How Fish Guts Launched an International Empire

By Esther Inglis-Arkell on at

These days, it’s a luxury (and often a goal) to eat local. A few hundred years ago, it was a necessity. One country found a way to break free of local, seasonal eating and that discovery changed the world.

You like herring? Even if the answer is no, you probably like it more than starving to death. You’d gnaw on a salted herring if that was the only possible way of getting through a winter. In this, you’re no different from a medieval peasant. Brined herring was a staple of coastal cities all through Europe in the Middle Ages. You had to be careful with it, though. The fish had to be hauled in fresh to be preserved safely, and even then it wouldn’t keep forever.

We don’t know who invented a new way of processing fish, but we think it was someone in the 14th century, who didn’t gut the fish the right way. Instead of removing all the entrails, the fish had a portion of the pyloric caeca and the pancreas left inside it when it was put in the brine.

If you imagine a fish’s digestive system as one long tube, the stomach would look like a little pouch. The pyloric caeca, just behind the stomach, looks like the digestive tube grew a beard. It has a long shaggy fringe of fleshy protrusions. The small “hairs” of this fringe secrete digestive enzymes. They turn the crunchy parts of the small crustaceans that the fish eat red and soft. They activate the pancreatic enzyme trypsin, which breaks down proteins. And when they’re left in a dead fish, and then brine is added, those enzymes cause the salted fish to partially digest itself.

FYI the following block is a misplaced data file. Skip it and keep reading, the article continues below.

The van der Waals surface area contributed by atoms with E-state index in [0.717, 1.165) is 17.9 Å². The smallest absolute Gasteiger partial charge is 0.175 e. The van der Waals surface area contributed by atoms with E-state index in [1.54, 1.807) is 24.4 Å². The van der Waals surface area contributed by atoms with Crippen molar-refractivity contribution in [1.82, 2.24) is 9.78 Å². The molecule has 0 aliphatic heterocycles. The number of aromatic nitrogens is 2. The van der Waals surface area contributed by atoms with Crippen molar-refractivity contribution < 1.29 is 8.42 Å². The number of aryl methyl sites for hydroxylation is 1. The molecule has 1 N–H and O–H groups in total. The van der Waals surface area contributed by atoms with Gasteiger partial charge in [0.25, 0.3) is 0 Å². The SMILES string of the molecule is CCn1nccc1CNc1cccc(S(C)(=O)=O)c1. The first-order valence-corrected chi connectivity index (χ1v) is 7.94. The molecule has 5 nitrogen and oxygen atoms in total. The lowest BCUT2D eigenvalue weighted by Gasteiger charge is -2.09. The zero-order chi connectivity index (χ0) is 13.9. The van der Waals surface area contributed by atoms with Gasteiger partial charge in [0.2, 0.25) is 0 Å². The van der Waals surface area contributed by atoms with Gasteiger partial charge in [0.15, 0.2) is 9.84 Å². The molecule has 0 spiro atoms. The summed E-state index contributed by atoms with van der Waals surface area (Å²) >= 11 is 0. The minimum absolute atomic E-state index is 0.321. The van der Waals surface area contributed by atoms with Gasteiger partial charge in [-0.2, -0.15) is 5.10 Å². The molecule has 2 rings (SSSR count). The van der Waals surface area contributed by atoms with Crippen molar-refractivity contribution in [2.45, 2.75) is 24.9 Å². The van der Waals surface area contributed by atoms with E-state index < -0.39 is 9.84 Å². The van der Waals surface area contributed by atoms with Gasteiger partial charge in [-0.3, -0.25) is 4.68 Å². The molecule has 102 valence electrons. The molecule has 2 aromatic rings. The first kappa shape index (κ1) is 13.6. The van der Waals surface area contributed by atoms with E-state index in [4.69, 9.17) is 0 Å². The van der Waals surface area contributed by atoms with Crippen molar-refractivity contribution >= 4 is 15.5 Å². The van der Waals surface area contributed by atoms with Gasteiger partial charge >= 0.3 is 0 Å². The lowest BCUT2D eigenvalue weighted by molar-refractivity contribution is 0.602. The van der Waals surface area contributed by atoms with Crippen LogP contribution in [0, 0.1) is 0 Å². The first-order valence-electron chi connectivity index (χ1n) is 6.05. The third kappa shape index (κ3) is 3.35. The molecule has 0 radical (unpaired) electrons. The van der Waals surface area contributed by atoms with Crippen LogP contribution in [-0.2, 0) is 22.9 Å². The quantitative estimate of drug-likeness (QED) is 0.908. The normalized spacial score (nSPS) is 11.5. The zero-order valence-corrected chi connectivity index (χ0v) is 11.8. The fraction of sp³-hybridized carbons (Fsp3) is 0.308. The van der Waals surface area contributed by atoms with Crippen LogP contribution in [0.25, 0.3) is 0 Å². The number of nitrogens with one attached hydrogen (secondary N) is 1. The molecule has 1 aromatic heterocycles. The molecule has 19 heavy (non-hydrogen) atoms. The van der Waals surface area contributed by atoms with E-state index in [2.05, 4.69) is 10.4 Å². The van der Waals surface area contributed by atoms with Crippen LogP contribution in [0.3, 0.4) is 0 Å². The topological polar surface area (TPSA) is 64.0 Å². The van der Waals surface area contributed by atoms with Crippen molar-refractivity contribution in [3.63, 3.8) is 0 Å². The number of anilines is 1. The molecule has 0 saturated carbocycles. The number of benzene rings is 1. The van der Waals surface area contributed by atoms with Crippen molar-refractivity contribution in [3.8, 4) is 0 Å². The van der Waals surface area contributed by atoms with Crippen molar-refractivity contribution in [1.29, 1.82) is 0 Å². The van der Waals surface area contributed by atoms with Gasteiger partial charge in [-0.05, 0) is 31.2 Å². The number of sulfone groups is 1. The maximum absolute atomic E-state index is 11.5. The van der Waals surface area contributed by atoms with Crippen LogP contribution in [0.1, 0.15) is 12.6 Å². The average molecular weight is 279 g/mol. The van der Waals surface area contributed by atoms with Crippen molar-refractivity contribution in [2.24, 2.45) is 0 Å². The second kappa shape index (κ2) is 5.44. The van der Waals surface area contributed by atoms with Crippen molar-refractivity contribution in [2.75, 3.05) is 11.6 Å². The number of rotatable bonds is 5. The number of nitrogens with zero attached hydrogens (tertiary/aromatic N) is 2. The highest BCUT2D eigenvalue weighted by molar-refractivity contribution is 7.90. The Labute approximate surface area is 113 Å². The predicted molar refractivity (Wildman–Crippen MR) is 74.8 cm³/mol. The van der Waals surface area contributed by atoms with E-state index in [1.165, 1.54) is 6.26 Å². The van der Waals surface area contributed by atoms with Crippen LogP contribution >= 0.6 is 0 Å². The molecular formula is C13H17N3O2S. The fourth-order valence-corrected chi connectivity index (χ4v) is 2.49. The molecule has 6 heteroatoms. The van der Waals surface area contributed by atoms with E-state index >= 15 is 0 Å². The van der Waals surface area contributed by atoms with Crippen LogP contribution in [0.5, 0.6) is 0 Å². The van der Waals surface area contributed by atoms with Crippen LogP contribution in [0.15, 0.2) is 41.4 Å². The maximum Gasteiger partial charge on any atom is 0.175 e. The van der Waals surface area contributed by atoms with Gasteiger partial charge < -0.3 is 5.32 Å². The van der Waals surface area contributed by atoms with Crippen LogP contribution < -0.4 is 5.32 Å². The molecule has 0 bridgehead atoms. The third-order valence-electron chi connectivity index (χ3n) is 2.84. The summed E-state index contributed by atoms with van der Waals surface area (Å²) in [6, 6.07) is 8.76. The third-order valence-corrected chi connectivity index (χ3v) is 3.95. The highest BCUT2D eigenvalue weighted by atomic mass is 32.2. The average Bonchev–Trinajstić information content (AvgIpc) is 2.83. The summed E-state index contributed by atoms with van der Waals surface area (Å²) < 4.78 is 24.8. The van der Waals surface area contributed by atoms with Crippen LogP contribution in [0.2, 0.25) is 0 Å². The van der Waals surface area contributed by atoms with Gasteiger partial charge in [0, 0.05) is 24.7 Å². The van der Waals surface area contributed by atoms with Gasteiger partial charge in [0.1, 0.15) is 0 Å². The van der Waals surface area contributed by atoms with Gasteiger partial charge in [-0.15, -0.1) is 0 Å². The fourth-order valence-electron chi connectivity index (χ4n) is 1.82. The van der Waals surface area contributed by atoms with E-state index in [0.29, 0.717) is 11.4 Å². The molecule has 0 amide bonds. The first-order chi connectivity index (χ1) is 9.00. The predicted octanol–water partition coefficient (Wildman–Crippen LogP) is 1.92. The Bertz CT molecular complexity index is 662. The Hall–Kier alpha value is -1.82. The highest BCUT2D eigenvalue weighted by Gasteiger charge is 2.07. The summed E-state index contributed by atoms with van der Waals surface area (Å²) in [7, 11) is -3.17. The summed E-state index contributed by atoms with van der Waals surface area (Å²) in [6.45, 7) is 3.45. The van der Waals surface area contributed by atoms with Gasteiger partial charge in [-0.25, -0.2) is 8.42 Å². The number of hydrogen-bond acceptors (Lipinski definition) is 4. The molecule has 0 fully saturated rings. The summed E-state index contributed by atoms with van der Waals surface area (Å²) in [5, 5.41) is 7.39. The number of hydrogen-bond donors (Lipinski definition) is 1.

Sounds disgusting, tastes great—or at least great compared to regular salted fish. The process, called ripening, not only made the fish taste richer than other herring, it allowed the fish to keep longer than merely salted fish. This was not a minor accomplishment. It allowed the people in what is now The Netherlands to take over an international market by making the best-tasting staple food around, along with building bigger, more-specialised ships that went after shoals of herring far off shore and processed them on the boat.

These huge vessels were the first floating factories, making a hugely lucrative and widely-distributed product. What’s more, the processed food allowed nations everywhere to undertake longer journeys with more reliable provisions. Processed herring, the result of a tiny advance in chemistry, launched a nation, helped people travel the world, and changed history.

[Source: Amsterdam: A History of the World’s Most Liberal City]

Image: Ramon F Velasquez

By Esther Inglis-Arkell